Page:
Therefore, discussions on increasing cooperation in the cyber and space domains and disruptive technologies like artificial intelligence and autonomous platforms were very encouraging from which India stands to benefit. The intention to widen the military interaction to include the US Central and Africa Commands indicates the US willingness to engage more with India in securing the ‘Indo’ of the Indo-Pacific. This is a welcome departure from the present where the naval relationship was mainly with the US Indo-Pacific Command, the the geographical limit of which ends at the west coast of India and led to a perception that the US interests lay mainly east of the Malacca Straits. .
India also happens to be one of the largest defence markets in the world with a large part of its inventory being sourced from abroad. That the USA has been able to penetrate this market and circumvent the MoD’s risk-averse, and price-conscious approach to defence procurement from abroad is no coincidence. The US-India bonhomie over the last few years has enabled the US to successfully sell over USD 20 Bn worth of military hardware to India through its government mandated Foreign Military Sales (FMS) programme by directly dealing with the Government of India. The Indian Armed Forces too have without doubt benefited greatly from this. Some of the big-ticket items that have been inducted in the recent past have addressed major capability deficits in India’s combat preparedness, be it in the daunting heights of the Himalayas or in the depths of the oceans.
This includes offensive firepower for the Army ( Apache attack helicopters and 155 mm guns), enhanced long range maritime patrol and underwater domain awareness capability for the Navy ( Boeing P8I LRMP aircraft andMH-60 Romeo multirole helicopters)and strategic airlift for the Air Force ( C-130, C-17, Chinook helicopter) amongst many others. India has also more or less finalised its plan to procure 30 armed MQ-9 Reaper UAVs for the three services at a cost of about USD 3 billion. These will give a tremendous boost to India’s autonomous surveillance capability across all three domains – land, sea and air. An announcement to that effect had been expected during this visit but the joint statement did not include this. The US is also keen to sell its fighter aircraft to the Navy and the Air Force and is sparing no effort as was evident with the large US presence at the recent Aero India in Bengaluru, a fact that was also acknowledged by the Indian Defence Minister who actually thanked the Americans for being there.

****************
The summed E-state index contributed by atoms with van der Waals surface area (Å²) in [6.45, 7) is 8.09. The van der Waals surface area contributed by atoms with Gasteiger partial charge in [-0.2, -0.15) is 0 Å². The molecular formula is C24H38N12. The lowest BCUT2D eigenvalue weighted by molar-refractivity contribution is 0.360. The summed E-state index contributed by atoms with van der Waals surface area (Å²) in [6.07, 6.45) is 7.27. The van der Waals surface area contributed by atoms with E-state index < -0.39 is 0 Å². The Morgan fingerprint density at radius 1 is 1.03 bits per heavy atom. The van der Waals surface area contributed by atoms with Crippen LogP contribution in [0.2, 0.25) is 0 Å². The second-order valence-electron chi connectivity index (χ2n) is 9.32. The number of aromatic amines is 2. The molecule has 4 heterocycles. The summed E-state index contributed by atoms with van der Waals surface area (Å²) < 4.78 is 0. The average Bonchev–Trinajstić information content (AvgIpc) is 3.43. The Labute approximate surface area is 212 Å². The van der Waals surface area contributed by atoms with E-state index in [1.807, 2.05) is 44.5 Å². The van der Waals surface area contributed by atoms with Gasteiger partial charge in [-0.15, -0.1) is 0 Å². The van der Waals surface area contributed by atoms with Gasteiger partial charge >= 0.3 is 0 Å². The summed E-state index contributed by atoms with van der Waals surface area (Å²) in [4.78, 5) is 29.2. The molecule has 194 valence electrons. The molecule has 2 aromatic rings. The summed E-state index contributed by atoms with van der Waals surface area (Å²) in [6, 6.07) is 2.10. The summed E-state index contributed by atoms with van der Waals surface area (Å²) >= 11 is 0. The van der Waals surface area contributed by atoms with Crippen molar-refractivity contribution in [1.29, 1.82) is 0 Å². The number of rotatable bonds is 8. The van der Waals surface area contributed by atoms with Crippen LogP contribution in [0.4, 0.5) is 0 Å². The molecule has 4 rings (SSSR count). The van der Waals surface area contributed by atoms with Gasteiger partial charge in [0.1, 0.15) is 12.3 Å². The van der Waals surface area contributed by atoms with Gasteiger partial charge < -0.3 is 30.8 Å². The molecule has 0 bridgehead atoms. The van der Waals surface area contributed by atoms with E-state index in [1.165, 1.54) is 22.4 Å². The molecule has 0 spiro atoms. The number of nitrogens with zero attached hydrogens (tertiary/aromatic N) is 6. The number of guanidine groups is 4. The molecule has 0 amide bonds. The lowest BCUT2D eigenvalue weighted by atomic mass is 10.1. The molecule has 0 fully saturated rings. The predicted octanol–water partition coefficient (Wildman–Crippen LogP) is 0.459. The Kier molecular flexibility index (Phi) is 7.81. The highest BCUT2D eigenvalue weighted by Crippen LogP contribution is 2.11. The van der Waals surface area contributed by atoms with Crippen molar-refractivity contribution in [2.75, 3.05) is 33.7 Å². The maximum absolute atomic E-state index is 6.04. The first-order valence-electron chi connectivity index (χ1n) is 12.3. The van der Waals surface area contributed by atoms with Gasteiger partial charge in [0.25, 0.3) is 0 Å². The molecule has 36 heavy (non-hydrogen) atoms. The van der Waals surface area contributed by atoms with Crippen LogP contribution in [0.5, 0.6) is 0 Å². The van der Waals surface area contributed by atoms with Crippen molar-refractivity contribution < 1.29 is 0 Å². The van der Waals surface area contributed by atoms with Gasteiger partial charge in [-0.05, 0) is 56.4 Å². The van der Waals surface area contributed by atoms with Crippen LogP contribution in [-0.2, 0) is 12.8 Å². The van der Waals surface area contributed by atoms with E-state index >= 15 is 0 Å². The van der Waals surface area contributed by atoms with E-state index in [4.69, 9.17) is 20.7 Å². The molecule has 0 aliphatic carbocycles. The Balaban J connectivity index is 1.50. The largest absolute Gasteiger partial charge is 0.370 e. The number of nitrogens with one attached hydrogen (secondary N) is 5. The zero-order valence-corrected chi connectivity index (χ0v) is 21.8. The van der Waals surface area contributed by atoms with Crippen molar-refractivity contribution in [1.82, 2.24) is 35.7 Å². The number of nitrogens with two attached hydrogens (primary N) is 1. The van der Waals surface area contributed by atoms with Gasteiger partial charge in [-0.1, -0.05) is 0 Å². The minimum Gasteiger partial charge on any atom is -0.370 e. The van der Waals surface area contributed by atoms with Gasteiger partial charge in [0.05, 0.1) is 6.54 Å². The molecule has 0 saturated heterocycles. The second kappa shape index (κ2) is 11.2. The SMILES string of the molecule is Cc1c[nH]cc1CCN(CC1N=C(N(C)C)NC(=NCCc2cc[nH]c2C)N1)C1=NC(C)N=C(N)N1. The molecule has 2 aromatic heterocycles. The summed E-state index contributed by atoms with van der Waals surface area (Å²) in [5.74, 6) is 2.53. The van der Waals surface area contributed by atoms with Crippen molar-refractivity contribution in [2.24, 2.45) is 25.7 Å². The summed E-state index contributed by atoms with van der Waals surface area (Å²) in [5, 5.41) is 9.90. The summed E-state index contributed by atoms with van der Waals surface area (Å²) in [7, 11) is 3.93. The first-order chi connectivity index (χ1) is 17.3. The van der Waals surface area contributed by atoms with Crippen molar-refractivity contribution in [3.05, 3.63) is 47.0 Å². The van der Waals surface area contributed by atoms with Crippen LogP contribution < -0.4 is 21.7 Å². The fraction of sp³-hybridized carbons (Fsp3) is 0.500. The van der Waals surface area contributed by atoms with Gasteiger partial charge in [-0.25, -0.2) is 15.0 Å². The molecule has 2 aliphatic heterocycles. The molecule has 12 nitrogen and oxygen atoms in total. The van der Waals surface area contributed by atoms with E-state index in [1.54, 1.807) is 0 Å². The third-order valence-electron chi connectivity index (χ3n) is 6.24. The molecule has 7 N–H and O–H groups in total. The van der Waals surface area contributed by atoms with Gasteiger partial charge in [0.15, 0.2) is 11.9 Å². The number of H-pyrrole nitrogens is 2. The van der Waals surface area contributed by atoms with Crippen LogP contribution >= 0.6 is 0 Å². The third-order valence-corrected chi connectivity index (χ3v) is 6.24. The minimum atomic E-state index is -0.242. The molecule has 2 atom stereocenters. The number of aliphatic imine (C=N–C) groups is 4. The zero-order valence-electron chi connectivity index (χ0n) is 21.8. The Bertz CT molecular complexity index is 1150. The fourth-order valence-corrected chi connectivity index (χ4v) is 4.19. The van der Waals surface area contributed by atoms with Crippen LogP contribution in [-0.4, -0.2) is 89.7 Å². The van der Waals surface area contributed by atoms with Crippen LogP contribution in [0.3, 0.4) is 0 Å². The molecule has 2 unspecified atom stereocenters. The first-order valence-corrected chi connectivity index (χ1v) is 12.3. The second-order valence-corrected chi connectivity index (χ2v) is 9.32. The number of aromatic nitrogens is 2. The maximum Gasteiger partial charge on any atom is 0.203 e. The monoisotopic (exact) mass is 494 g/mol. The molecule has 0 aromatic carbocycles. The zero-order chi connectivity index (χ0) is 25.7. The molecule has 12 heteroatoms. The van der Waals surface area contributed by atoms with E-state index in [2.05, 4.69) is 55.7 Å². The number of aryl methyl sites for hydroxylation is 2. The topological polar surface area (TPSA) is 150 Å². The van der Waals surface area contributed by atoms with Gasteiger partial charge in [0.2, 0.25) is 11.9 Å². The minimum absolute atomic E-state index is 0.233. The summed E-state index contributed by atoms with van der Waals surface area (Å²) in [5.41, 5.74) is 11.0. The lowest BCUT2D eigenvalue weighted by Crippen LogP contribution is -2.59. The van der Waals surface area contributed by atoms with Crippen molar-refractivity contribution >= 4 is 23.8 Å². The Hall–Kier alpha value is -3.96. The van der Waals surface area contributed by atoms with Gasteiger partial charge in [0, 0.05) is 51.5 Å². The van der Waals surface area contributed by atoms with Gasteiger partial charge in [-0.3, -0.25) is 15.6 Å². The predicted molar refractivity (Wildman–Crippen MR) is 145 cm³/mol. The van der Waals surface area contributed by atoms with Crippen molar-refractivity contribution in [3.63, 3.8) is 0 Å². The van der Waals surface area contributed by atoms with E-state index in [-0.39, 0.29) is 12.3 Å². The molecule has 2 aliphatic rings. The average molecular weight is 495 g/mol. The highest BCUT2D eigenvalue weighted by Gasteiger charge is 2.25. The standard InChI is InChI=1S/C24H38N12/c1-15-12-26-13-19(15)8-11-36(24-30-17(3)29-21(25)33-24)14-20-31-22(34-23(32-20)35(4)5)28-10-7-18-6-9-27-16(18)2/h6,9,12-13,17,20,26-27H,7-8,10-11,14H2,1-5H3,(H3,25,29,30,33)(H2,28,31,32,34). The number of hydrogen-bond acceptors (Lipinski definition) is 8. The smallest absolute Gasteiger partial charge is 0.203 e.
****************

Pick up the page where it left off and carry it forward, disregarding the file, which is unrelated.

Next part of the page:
While the enhancement of India’s military arsenal is a welcome development, the US has been less than forthcoming in sharing its technology with India. This raises some concerns about the ‘strategic’ depth of this relationship. Infact, while on the one hand, India is seeking high-end technology from its foreign suppliers, the latest Defence Acquisition Procedure (DAP 2020) exempts all G2G and FMS contracts from offset obligations which are otherwise mandatory for all contracts above 2000 crores. In effect, such an exemption has virtually sounded the death knell of the offset policy, which was introduced in 2006 with the specific aim of attracting high end technology since most high value big ticket items are being procured through the G2G or FMS route. It was therefore heartening to hear the DefSec speak of cooperation and collaboration in high technology areas It will be interesting to see if the US walks the talk on this towards achieving tangible outcomes. Initiatives like the Defence Technology and Trade Initiative (DTTI) which had been announced with great fanfare as the new frontier in US-India defence cooperation some years ago has yet to deliver on that early promise. Absorption of high-end technology (including the know-why) requires large investments in creating a strong R&D base, industrial capacity and capability, the human resource and a robust eco-system, all of which then needs to be justified by a sound business case to be successfully productionalised. That has not often been the case and the onus is also on the Indian MoD to create the enabling environment to make this happen.